Little old Stevie Ray will be my next challenge. He used to be big and fat, but in April, the vet discovered an abdominal mass, undoubtedly the cause of his weight loss. At his age, surgery isn’t an option. She said he probably had another three months, and we discussed what that would mean for his buddy, Squirrel.
At seven years old, Stevie Ray can look a bit rough, but he cleans up nicely after a warm bath, shampoo, and blow dry. It has been five months now since he saw the vet, and he even gained a little weight over the summer. Now, he’s starting to have some old-age problems, and he’s losing weight again, but his appetite is great and he doesn’t seem to be uncomfortable.
Brutus and the Cookie Monster are young girls that came my way shortly after Stevie Ray’s depressing diagnosis. They graciously donated the ex-pen you see here to the chicken. In return, they have Conchita’s lower grid fence. They managed to escape the ex-pen once, so I’m anxiously awaiting their escape from the short, lightweight fence. If they work together, I’m sure they could shove it around. Maybe they’ll push it near enough that blue Thomas the Tank Engine step (with the IKEA pig on it) so that they can make a flying leap escape. I’ll let you know.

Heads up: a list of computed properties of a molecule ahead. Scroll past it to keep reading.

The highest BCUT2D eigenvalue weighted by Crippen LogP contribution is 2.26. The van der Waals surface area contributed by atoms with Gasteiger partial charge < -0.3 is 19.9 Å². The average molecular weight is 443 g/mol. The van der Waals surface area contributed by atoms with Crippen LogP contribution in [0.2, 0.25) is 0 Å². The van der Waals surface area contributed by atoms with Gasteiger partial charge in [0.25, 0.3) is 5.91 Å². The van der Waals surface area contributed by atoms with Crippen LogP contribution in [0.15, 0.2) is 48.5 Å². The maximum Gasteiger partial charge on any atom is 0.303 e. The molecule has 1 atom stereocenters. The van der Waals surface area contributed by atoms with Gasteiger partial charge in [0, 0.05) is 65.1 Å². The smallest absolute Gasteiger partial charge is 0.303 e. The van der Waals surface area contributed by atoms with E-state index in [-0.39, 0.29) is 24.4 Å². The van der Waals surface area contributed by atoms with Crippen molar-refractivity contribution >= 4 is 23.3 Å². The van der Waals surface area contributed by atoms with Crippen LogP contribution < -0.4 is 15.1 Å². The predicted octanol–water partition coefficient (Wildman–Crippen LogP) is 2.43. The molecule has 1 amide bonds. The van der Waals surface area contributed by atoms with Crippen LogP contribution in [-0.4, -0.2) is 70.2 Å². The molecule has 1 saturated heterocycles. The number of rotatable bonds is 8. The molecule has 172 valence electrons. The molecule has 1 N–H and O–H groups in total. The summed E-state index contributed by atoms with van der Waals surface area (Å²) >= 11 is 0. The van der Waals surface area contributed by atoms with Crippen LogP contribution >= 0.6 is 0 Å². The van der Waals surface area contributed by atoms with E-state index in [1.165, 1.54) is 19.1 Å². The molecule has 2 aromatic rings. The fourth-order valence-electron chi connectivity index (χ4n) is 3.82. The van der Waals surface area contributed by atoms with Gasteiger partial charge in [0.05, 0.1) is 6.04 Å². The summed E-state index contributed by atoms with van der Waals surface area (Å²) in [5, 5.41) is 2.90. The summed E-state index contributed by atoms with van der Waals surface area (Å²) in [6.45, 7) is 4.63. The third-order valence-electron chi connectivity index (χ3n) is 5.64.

Meanwhile, I have this great new blog helper. Spitfire the budgie is very inspirational if you like mirrors, paper clips, pieces of string, and seeds all over your keyboard. Oops! She just flew across the room. That’s how I know I’m at the end of a blog! Bye!
We’re hurtling through the summer at breakneck speed.
With the Funny Farm a tad over capacity I’m grateful to have two summer volunteers.
Before we get to the duckling, Let’s see how Cookie Monster and Brutus are doing!
Remember, they took over the “Floor Suite” of the Dude Ranch in June. Brutus is about 18 months old, and big enough to be “fixed” but little Cookie Monster is still growing. The big plan is for them to eventually live with the dudes, Squirrel and Stevie Ray. We’re more likely to have a successful introduction if the girls are spayed. Stevie Ray and Squirrel were taken care of years ago, but that doesn’t guarantee against rivalry, especially with two girls as attractive as this!
The boys are unconcerned, but they can’t see into the girl’s area where they are working on some very distinctive decorating schemes. I have had excellent luck with introducing new boars, but this is a different can of worms.
There is an orphan duckling in my bathtub. Her mother and siblings perished in a hit-and-run accident on the highway. Turkey was being raised with some, well, actual turkeys, and was doing great but came here where she could be with ducks until she is ready to be released. There have been guinea pigs and ducks in this bathtub, maybe a turtle, and even a baby capybara! It doesn’t get much human use.
I think Turkey’s bill is too narrow and upturned and her legs too long to be a Mallard, but the older she gets, the more mallardy she becomes.
She is very well-behaved. Quiet and dignified, there’s none of that annoying non-stop peep-peep-peep-peep-peep nonsense.